Of course, there are also those courses that work well within the possibilities of an LMS, and others that use parts of the LMS in connection with outside tools very well. I teach a highly rated college course for the UT Brownsville Ed Tech department that just uses the LMS, a discussion board, a textbook, six pages of content (including syllabus) and four projects. This course was very well designed by the staff at the University (I am an adjunct for the course, so I can’t claim the design :) ), and almost always receives glowing responses from the students. This is because good course design is not about finding new emerging technology to make it “work,” but using good theory to design a solid learning experience. The course that I teach is also highly rated because it’s designers let the learning design drive the tool usage, instead of letting the tool drive the learning design.
For those that are curious, this course only uses the LMS to collect and grade the projects that students create, which are everything from videos they create to webpages they design. Other than that, the course is mainly in WordPress. Oh, and we also usually get really good responses on the discussion board.
This is probably where I go all metamodern on my five readers, but neither method is necessarily “better” by default. When I worked as an instructional designer, I designed award-wining classes that resided entirely within the LMS. There are also really, really bad classes that ditch the LMS and do a horrible job in the open web. Whether you let the tool drive the learning design or the learning design drive the tool selection – that is no indication of design quality. It just dictates what possibilities and limitations you deal with, and whether it is your choice to choose tools that match the possibilities and limitations you need for the design or if that choice is made for you regardless of what your design needs are.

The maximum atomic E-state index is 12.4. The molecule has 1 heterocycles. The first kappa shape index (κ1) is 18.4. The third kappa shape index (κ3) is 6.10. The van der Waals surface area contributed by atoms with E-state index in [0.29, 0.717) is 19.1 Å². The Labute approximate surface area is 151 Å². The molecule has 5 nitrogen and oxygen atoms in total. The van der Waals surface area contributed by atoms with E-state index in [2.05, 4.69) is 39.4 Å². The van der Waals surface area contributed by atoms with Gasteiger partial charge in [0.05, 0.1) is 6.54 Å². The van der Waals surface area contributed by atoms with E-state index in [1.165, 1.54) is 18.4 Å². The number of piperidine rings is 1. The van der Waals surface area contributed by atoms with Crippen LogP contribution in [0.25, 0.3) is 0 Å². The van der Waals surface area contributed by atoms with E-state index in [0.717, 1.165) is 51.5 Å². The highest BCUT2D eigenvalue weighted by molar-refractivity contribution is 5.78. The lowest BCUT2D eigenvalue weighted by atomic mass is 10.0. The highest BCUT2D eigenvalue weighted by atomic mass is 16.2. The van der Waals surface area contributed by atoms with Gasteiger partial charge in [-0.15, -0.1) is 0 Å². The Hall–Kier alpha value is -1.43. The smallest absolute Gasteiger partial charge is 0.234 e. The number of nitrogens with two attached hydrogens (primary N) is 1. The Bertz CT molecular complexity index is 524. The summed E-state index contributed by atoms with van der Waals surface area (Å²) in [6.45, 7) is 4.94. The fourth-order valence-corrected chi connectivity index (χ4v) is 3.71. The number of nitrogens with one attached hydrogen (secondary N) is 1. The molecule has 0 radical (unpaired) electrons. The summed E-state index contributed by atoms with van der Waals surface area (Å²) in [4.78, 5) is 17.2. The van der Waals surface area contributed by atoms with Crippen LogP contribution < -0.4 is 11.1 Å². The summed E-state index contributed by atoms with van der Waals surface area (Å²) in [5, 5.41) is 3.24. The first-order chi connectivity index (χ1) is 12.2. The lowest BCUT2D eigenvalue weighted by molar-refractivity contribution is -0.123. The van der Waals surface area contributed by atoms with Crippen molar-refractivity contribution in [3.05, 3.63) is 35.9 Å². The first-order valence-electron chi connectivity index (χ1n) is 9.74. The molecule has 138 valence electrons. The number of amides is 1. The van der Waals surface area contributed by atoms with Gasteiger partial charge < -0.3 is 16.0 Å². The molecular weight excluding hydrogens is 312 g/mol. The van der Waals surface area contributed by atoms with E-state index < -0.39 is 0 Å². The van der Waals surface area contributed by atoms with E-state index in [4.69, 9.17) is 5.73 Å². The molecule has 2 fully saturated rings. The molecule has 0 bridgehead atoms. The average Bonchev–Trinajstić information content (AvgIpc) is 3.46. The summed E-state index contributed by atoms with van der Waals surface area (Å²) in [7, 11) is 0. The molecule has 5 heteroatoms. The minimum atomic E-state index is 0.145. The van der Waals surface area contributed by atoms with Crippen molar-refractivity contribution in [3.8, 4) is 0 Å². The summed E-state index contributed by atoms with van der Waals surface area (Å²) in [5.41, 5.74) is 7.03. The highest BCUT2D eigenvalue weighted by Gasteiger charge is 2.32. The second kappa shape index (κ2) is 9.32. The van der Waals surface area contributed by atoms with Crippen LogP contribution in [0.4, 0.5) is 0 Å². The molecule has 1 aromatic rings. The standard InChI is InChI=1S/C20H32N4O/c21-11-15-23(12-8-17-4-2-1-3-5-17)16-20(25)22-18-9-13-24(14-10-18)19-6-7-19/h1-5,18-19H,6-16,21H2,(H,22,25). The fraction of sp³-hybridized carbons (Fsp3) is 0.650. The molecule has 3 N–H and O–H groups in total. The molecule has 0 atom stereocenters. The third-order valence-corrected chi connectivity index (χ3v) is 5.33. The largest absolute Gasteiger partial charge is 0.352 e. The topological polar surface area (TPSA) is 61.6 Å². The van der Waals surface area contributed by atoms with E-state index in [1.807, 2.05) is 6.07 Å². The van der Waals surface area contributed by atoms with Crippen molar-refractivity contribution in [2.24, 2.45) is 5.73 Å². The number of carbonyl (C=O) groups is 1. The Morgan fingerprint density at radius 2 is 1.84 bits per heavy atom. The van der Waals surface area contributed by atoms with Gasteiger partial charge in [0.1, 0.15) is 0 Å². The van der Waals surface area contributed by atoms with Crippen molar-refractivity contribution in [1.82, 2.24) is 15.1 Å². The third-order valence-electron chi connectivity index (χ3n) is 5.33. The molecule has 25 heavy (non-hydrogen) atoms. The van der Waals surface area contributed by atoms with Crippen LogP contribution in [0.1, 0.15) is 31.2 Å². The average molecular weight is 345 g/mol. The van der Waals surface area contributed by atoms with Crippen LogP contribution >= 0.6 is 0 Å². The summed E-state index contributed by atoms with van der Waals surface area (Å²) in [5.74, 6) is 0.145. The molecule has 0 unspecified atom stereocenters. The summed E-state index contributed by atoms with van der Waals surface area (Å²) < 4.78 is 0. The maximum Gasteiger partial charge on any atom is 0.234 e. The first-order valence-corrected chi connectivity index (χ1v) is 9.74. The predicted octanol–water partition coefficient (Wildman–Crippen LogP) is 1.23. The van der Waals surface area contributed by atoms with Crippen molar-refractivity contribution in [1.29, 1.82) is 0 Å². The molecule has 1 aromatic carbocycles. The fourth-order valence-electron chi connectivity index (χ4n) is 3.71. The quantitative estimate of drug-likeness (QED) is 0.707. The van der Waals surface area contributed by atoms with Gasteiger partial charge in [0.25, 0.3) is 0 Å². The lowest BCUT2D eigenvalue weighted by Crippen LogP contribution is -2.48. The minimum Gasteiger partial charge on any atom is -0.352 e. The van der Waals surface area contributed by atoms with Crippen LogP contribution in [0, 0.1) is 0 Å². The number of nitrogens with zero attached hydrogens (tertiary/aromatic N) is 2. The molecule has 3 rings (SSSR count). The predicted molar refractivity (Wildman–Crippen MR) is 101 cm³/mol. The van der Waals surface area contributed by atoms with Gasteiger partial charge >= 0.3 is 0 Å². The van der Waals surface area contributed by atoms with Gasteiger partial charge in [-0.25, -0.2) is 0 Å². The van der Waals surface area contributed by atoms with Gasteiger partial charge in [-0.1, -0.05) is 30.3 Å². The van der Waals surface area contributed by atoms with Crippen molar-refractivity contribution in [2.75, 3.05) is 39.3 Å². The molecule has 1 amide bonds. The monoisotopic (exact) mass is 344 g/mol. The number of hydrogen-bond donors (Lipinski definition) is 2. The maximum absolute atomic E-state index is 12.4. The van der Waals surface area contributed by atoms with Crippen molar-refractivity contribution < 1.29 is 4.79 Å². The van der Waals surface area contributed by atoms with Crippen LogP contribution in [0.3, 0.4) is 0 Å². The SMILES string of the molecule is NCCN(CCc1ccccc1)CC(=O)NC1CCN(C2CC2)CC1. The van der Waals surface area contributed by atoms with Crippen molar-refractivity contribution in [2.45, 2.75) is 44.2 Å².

Of course, as we found out at Jim Groom’s keynote last year – you start mentioning the limitations of the LMS and those that love the LMS will push back. As Jim pointed out, all tech tools are designed by people for a specific purpose. This means that they have a certain paradigm or theory coded into the design. Audrey Watters and many others have written and spoken on this also. These biases don’t mean that you shouldn’t use those tools, but we should all be aware of these very real limitations that exist.
One of the reasons I get frustrated with LMS companies is that they slap some social tools in their LMS and suddenly claim that they are social constructivist or connectivist or active learning or whatever the current buzzword is. Adding a social element to your course does not suddenly mean its social constructivist in nature. Instructivism just means that the instructor is the center of the course, and discussion boards, Twitter, VoiceThread, etc can all be designed in a way that still makes the instructor the center. But there are other claims that also don’t live up to the claims. Giving students the ability to click on more links does not make something interactive. Inserting YouTube videos does not create an active learning experience. I could go on and on, but I rarely see tools in the LMS that truly count as connectivist, constructivist, interactive, or active by themselves. Which wouldn’t be that much of a problem if the LMS companies weren’t claiming otherwise.
So the question is, which one is better: letting the learning design determine what tool possibilities and limitations you teach with, or letting the tool drive the design? In a real world scenario, you usually end up with a mixture of both. Even if you are forced to use an LMS by institutional decisions, there are many tools to choose from within that LMS. However, even when you are allowed to choose what ever tool you want, you may still not find the perfect tool. In that case, you would still have to let the tool drive the design in some ways once you have let the design considerations drive the tool choice. In the real world, these are not Yin/Yang opposites that never cross over into the other. You will use elements of both in most learning contexts. Metamodernism to the rescue!
(image credit: Gozde Otman, obtained from freeimages.com)